Confessions of an Accidental Wino - Episode 3 - by Ronald Mackay
Bodega y Viñedos Familia Giaquinta
“It’s urgent, Ron! Send me a white wine as soon as possible.” David Henderson, our Edinburgh wine merchant through whom our most consistent sales were being made, was insistent. “CALEDONIA as a brand is an eye-catcher. You have a first-class red. But a single wine is not enough for long-term success. When I place my Christmas order it will be on one condition.” He paused and then announced very clearly over the phone: “You must provide me with a first-rate white as well as your Cabernet Sauvignon.”
Having issued his ultimatum, David hung up. My heart was pounding. We had only a single wine, made from our own Cabernet Sauvignon grapes. What to do?
“Bad news?” Viviana asked.
“David will feature our CALEDONIA brand over Christmas and the New Year.”
“His order is conditional. He must have a white as good as our red. We’ve no white!”
“Damian promised to help!” Viviana was the pragmatist; I the worrier.
At dinner with Damian and Elba, we explained our problem.
“Can we buy, ethically, bulk white wine from a winery, then bottle and sell it under our label?”
“Of course! In any year, a winery may produce too much or too little for their market. Too little, they buy extra from another winery. Too much, they sell their surplus to another vintner. Provided the quality meets their standards.”
We were one step closer. Again, Damian was showing his value as friend and mentor.
“We need a thousand litres of a good white for Christmas sales.”
Damian shook his head sadly. “Wineries here in San Rafael are short of white. Frost damage in the vineyards.”
‘Typical.’ I thought. ‘A solution materializes, then evaporates.’
“But!” Damian was hopeful. “Martinelli may still have some. Tomorrow, we’ll visit his winery. He owes me.”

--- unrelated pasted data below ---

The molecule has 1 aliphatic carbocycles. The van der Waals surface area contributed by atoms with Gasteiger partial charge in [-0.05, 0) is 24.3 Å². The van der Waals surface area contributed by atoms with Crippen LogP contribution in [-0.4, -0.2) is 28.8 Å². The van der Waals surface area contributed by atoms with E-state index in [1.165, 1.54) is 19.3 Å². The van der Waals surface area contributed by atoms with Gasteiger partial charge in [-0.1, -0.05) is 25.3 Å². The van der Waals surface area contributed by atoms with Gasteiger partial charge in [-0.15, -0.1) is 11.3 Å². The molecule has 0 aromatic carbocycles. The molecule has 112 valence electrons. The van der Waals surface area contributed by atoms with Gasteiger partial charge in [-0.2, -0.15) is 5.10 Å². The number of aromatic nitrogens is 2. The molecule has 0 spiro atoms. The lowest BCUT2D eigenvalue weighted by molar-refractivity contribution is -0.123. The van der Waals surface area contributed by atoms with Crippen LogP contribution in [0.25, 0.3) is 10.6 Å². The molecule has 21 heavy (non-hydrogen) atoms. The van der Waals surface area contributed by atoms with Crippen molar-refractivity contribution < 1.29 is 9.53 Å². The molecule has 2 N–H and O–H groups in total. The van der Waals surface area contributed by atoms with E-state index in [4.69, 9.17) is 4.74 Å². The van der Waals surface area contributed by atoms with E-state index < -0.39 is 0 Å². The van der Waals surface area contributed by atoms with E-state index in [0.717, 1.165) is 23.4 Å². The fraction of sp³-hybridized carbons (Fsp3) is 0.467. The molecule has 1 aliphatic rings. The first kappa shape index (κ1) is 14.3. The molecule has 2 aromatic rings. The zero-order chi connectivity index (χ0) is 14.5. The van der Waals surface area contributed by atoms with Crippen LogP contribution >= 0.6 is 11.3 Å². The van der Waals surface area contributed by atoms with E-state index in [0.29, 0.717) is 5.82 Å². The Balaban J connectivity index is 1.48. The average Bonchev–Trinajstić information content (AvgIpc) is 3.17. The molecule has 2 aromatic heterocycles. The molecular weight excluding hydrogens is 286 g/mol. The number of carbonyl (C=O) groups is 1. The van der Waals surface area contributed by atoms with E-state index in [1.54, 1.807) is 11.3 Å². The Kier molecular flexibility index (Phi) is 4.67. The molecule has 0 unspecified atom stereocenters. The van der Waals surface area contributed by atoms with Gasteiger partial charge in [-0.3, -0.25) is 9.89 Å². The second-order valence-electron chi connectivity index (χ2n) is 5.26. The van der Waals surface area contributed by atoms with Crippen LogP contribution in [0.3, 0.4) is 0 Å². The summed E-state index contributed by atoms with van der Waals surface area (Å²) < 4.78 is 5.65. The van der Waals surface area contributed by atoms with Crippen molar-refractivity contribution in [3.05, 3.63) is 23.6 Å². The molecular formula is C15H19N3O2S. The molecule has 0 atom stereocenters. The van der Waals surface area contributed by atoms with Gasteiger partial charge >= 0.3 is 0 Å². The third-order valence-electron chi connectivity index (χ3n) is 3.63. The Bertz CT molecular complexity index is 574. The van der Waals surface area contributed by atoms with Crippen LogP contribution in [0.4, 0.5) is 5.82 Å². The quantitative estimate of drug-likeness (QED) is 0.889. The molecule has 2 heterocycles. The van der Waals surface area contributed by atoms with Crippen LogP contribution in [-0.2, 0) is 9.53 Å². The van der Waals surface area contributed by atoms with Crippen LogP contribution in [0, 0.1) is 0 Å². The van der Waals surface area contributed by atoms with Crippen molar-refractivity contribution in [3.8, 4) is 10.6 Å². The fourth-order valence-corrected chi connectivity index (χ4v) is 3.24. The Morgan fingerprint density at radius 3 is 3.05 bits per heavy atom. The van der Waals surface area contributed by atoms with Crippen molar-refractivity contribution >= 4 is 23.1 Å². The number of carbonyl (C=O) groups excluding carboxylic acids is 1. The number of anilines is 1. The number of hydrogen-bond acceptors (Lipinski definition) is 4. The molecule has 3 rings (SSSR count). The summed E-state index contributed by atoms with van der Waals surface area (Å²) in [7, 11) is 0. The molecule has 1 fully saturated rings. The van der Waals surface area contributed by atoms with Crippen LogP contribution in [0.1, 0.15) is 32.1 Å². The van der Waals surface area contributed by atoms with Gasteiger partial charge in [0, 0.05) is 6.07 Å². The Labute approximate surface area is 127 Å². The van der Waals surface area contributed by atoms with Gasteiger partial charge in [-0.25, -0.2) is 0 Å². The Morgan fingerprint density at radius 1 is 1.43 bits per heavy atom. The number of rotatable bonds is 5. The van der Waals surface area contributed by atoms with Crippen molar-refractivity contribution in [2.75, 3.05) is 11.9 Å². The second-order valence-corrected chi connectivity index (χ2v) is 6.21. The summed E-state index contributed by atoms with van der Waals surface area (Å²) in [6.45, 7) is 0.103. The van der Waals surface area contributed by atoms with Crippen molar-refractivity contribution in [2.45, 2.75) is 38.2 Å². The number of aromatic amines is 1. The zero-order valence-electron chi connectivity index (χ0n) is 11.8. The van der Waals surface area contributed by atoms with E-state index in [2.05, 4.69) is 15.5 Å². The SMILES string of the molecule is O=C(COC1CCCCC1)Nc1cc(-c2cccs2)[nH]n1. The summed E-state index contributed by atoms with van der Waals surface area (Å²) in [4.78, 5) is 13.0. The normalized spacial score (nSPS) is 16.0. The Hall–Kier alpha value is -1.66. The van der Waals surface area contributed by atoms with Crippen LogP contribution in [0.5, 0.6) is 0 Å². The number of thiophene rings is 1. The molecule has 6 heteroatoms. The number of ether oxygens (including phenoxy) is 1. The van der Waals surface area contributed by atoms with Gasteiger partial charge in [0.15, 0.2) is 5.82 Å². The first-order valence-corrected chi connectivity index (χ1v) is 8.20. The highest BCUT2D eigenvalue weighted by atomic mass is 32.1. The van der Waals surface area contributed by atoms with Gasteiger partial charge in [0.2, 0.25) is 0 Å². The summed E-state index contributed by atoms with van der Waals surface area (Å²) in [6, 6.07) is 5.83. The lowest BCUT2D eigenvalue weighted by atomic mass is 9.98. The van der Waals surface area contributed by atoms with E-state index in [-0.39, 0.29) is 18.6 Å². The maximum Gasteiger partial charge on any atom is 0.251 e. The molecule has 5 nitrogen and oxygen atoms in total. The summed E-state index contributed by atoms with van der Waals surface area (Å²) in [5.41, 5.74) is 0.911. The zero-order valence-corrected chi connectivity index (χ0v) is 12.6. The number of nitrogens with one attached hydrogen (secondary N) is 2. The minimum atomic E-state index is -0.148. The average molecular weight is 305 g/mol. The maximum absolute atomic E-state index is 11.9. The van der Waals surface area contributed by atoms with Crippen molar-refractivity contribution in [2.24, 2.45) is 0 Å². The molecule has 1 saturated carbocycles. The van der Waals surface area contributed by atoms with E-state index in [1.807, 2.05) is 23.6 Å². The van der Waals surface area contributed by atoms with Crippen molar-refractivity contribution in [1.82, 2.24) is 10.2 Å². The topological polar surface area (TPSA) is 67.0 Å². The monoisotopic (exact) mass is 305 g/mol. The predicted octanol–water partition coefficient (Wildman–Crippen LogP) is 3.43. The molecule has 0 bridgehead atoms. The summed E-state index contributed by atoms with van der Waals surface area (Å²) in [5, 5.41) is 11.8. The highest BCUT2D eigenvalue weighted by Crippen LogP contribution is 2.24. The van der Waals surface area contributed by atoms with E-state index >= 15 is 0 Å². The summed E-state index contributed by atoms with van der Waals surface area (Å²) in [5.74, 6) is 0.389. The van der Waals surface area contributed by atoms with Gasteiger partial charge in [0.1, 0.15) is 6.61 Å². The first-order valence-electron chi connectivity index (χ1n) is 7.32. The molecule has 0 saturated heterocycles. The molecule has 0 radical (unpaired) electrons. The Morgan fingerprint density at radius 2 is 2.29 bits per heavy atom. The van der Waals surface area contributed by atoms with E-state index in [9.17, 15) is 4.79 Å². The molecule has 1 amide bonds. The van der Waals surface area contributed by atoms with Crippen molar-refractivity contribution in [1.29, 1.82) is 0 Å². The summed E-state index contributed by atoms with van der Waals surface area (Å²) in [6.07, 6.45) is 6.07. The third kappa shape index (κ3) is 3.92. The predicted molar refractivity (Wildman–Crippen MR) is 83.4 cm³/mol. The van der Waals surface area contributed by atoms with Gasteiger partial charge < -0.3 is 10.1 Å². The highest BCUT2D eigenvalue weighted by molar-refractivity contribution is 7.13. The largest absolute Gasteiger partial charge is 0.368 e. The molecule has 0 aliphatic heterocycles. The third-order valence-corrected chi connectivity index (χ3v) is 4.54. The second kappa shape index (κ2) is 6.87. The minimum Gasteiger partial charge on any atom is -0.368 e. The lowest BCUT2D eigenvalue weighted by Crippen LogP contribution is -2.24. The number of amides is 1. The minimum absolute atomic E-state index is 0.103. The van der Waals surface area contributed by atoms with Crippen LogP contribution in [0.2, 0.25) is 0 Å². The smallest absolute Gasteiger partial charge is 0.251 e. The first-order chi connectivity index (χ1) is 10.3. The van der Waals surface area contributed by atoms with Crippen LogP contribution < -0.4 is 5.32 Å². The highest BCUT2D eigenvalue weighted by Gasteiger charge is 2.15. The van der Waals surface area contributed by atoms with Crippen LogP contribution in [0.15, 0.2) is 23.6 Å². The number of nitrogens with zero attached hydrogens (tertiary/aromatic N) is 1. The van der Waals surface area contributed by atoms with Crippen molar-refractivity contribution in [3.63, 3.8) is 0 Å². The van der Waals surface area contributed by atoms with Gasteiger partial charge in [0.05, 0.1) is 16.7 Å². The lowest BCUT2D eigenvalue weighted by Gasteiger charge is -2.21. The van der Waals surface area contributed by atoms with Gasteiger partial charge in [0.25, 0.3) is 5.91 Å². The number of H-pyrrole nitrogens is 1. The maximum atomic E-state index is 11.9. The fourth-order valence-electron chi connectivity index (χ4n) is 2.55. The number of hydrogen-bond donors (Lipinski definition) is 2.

Damian could, it seemed, not only answer our novice questions, but also call-in favours. Amassing favours was how business was conducted here. Sadly, Viviana and I were too new to be owed any.
Martinelli was proud of his small winery. It had barely changed in appearance or equipment since his grandfather built it after leaving Italy in 1901. The adobe had withstood a century of baking summers, cold winters, and destructive hailstorms. Inside, it was cool and smelled of the fermentation within enormous oak barrels each as large as a small house, and the mountain-fresh melt-water from the Andes constantly used to flush the concrete floors.
Martinelli’s smile widened when Damian explained our need. “I have the white wine you need!” His certainty made me cautious. I’d learned that when an Argentine businessman expresses certainty, there may just be a hidden catch. ‘I must be on my toes!’
“My Semillon. Exceptional!” Martinelli drew wine into three glasses. More innovative wineries had switched to concrete vats or stainless-steel tanks and moved the great barrels into the vineyard to provide novel overnight accommodation for tourists from Buenos Aires.
I examined my glass. An attractive, clear straw-like colour. Good!
I smelled lemons, apples, and ripe pears. My spirits rose.
I swallowed, paused. No lingering aftertaste, just a clean palate. My spirits fell.
Wines are judged on appearance, nose, and palate, and aftertaste. Martinelli’s Semillon was adequate on the first, acceptable on the second but lacking on the third. I hesitated. ‘Beggars can’t be choosers. This might just serve to get us out of our immediate difficulty.’
Martinelli saw the growing acceptance in my eyes.
“Naturally, you’ll have to take all twenty-five hundred litres.” He pushed his advantage.
“You produce Semillon every year?” We needed a regular supply.
“That’s the last from my Semillon vines. I replaced them with Torrontés.”